Creating An Army
When my oldest son was twelve years old, I made the mistake of purchasing him a shirt without him being present. I thought it would look so great on him. I came home with a huge smile on my face as I shared with him that I had a surprise. His giant smile turned to a disgusted face as I pulled a pink polo shirt out of the bag.
“Are you serious?” he said with the disgust still lingering on his face. I loved it when boys wore pink, and I spent the next few minutes explaining to him that it was cool for boys to wear pink and that he should just give it a try. He did not give it a try. He did not think that his mother’s style advice was worth taking.
So that adorable pink polo hung in his closet for months until one day everything changed. It was early on a Sunday morning and we were rushing around to head out the door for church when I saw him walking down the stairs. His black Converse shoes and denim jeans were a normal sight, but I stopped in my tracks when I noticed he was wearing the pink polo. I tried to act calm and not make a scene, but he noticed my shock and confusion and casually said, “Donnie told me real men wear pink.”
I could write a whole book about moments like this. Moments when I get so tired of trying to convince my boys of something, but then another important person in their life says it just one time and they’re all in. This, among many other reasons, is why I believe it is so important to create an “army” around your children.
You see, Donnie worked with me at the church and would often hang out with my boys and play video games with them. I scheduled these moments on purpose. I had a handful of men I trusted and unapologetically asked to spend time with my boys. I would ask them to take them to do simple things, such as let my boys help clean out the garage or join them for a simple Saturday lunch.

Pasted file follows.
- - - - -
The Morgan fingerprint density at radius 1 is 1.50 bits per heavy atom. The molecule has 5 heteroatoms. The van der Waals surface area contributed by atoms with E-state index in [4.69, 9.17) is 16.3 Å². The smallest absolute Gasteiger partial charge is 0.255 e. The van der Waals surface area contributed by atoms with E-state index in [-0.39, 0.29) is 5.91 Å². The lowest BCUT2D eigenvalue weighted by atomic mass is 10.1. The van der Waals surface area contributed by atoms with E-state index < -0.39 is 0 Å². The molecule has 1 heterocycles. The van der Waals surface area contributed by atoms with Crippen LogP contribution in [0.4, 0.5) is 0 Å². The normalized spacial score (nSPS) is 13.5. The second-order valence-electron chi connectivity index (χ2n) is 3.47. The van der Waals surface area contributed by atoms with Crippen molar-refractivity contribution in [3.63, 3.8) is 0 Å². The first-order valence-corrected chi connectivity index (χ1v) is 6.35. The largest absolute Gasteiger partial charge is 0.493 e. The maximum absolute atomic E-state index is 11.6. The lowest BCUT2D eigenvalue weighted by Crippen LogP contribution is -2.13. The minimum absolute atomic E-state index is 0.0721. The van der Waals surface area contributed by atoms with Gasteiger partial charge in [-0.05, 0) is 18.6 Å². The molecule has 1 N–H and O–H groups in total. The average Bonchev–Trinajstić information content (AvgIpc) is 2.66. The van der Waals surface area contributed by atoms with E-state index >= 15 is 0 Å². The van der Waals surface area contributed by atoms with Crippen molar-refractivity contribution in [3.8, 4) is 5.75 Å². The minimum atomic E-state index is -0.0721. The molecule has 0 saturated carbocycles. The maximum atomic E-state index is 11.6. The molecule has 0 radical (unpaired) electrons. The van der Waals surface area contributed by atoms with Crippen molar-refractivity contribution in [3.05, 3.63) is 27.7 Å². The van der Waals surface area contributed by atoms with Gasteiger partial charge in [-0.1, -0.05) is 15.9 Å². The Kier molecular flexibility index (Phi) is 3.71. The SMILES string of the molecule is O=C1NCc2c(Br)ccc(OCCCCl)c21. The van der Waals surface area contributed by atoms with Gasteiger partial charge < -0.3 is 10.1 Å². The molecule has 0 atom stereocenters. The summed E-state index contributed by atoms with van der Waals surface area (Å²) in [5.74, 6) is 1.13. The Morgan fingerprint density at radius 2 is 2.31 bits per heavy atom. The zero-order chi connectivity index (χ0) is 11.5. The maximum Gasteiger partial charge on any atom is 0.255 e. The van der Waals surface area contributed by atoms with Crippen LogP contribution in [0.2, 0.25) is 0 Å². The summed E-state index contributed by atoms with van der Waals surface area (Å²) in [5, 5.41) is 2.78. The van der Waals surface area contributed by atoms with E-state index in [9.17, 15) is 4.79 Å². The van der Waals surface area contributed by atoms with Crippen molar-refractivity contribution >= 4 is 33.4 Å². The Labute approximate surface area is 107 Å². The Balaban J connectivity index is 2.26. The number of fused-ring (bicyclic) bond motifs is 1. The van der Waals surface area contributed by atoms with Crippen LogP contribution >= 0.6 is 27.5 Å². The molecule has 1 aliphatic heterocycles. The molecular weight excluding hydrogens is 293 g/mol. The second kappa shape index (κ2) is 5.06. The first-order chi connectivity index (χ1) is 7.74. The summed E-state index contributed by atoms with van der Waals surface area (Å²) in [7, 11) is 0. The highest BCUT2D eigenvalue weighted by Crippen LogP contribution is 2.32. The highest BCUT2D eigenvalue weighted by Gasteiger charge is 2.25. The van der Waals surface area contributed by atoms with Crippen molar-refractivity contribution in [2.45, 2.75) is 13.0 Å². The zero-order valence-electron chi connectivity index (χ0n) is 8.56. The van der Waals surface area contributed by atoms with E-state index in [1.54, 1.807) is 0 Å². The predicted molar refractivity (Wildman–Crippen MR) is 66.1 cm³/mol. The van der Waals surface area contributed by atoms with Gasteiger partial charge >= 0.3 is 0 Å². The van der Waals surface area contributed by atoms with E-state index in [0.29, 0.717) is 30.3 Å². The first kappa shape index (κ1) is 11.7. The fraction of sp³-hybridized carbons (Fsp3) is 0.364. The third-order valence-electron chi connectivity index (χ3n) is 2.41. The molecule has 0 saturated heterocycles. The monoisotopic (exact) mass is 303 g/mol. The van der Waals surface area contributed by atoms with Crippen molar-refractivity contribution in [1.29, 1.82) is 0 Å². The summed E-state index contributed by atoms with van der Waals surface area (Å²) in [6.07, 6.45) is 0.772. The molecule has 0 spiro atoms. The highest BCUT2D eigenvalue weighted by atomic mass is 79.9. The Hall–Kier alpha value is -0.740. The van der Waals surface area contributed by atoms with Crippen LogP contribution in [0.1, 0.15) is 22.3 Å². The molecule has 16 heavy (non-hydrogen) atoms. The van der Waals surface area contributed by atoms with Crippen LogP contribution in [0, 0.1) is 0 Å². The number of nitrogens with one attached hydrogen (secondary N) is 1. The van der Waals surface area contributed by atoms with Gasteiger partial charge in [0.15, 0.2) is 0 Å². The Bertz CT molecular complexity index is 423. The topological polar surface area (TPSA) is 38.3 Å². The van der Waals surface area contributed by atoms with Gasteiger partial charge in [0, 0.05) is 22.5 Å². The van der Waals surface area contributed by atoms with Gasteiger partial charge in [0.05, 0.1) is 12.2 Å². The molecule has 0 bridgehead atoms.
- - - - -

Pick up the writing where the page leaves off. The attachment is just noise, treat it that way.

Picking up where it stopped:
So the shirt was more than a pink polo to me. It was a symbol of an army that surrounded my boys, showing them what a godly man looks like in the day-in and day-out happenings. I wanted them to believe that real men do wear pink, are kind to other people, clean out their cars, tip the waitress, and spend time pouring into boys being raised by single moms. I wanted them to believe that real men exist. I wanted them to believe they could easily grow up to be one of those men.
That little pink-shirt-wearing twelve-year-old is now a senior in high school. One night, feeling overwhelmed with all the things happening in his life, he laid down next to me on the bed and said, “I think I need to call Randy and ask him to lunch.” I knew what this meant. It meant that he was at the end of his rope and he needed more than his momma to listen to him. He needed Randy, a guy who had poured into him for 10 years, to listen and give him advice. He needed others to walk alongside him at this moment. He needed his army.
We are not raising children; we are raising men and women. We must show our children what it looks like to grow up and be good. We need to be adamant about surrounding our children with trusted adults who are on the same page as we are. Be unapologetic about finding an army to help you raise your children. Otherwise, you might waste $20 on a pink polo that will never be worn.